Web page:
The U.S. Federal Reserve stood pat on rates at the last meeting for Fed Chair Janet Yellen. The economy was seen as having posted “gains” in employment, spending and business investment. Michael Dolega, Senior Economist, TD Bank, talks to Sara D’Elia about how the Fed’s view changed since the last meeting and how many rate hikes we could see in 2018. The TD Economics report is available here.
Well, there wasn't much that actually stood out, and that's one of the problems. It was, relatively, a statement that was subdued. It covered up some of the expected things. As far as the economy picking up steam, that was acknowledged. Inflation expected to rise this year, and inflation expectations picking up. These are some of the things that we've seen over the past few weeks. And basically, the Fed came out and basically acknowledged them to be the case, so that was really as expected.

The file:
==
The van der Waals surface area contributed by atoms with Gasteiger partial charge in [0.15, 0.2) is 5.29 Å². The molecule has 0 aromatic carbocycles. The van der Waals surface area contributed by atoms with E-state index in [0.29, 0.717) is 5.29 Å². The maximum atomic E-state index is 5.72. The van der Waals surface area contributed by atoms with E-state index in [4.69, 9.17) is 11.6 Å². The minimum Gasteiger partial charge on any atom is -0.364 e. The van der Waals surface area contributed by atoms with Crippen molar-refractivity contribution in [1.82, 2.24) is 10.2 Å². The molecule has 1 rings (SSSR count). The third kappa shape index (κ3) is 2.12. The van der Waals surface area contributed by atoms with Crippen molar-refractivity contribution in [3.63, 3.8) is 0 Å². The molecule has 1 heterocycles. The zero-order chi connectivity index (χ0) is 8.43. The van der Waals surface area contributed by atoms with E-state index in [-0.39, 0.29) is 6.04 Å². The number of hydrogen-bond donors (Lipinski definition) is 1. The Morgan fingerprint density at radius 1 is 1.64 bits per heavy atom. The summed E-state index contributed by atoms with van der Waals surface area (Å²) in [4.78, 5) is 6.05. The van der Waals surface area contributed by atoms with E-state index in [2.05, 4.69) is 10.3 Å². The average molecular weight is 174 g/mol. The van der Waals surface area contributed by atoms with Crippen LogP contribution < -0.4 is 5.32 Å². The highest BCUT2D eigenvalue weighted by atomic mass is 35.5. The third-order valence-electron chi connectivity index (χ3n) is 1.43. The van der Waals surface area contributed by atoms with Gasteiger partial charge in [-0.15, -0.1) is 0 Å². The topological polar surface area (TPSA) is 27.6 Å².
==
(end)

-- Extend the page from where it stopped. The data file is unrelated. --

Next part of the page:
And makes sense why you called it a vanilla in variety today. In terms of next moves, though, you do think we're going to see the Fed move. And the market's fully priced it in almost at this point, a March hike. What could derail those plans?
Well, I think a significant turn in the data flow, if it really turns south as far as what's coming out of the statistical agencies. So far, the data has been surprising to the upside, and has been quite robust. Should that turn in the coming weeks, I think that would sort of give them some pause as the year goes on.
In terms of hikes for 2018, how many are you predicting?
At this point, we have three priced in. And that basically is taking into consideration the fiscal stimulus that I was talking about. And so I think that the Fed is going to have to raise rates a little bit quicker than without the fiscal stimulus. We have sort of 50 prior-- or we have two hikes prior to that being implemented fully, so there's definitely a little bit more tightening that's going to come as a result of the tax cuts that have been recently signed into law.
Thank you very much.
Thanks for having me.